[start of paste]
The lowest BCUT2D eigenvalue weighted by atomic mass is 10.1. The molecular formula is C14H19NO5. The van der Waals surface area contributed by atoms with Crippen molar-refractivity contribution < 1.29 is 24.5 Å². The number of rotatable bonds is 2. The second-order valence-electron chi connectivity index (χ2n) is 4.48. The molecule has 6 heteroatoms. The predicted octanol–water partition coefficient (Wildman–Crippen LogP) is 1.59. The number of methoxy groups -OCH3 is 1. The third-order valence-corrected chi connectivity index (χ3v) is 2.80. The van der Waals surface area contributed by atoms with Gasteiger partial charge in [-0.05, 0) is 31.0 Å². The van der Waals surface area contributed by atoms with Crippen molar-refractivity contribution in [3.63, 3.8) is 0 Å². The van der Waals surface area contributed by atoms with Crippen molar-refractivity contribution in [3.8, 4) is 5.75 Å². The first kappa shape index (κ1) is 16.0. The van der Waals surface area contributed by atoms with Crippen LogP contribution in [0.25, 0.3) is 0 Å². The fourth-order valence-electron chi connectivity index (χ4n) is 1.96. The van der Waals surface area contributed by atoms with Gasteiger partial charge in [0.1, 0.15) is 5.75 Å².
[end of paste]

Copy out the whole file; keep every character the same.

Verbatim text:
The lowest BCUT2D eigenvalue weighted by atomic mass is 10.1. The molecular formula is C14H19NO5. The van der Waals surface area contributed by atoms with Crippen molar-refractivity contribution < 1.29 is 24.5 Å². The number of rotatable bonds is 2. The second-order valence-electron chi connectivity index (χ2n) is 4.48. The molecule has 6 heteroatoms. The predicted octanol–water partition coefficient (Wildman–Crippen LogP) is 1.59. The number of methoxy groups -OCH3 is 1. The third-order valence-corrected chi connectivity index (χ3v) is 2.80. The van der Waals surface area contributed by atoms with Gasteiger partial charge in [-0.05, 0) is 31.0 Å². The van der Waals surface area contributed by atoms with Crippen molar-refractivity contribution in [3.63, 3.8) is 0 Å². The van der Waals surface area contributed by atoms with Crippen molar-refractivity contribution in [3.8, 4) is 5.75 Å². The first kappa shape index (κ1) is 16.0. The van der Waals surface area contributed by atoms with Crippen LogP contribution in [0.25, 0.3) is 0 Å². The fourth-order valence-electron chi connectivity index (χ4n) is 1.96. The van der Waals surface area contributed by atoms with Gasteiger partial charge in [0.1, 0.15) is 5.75 Å².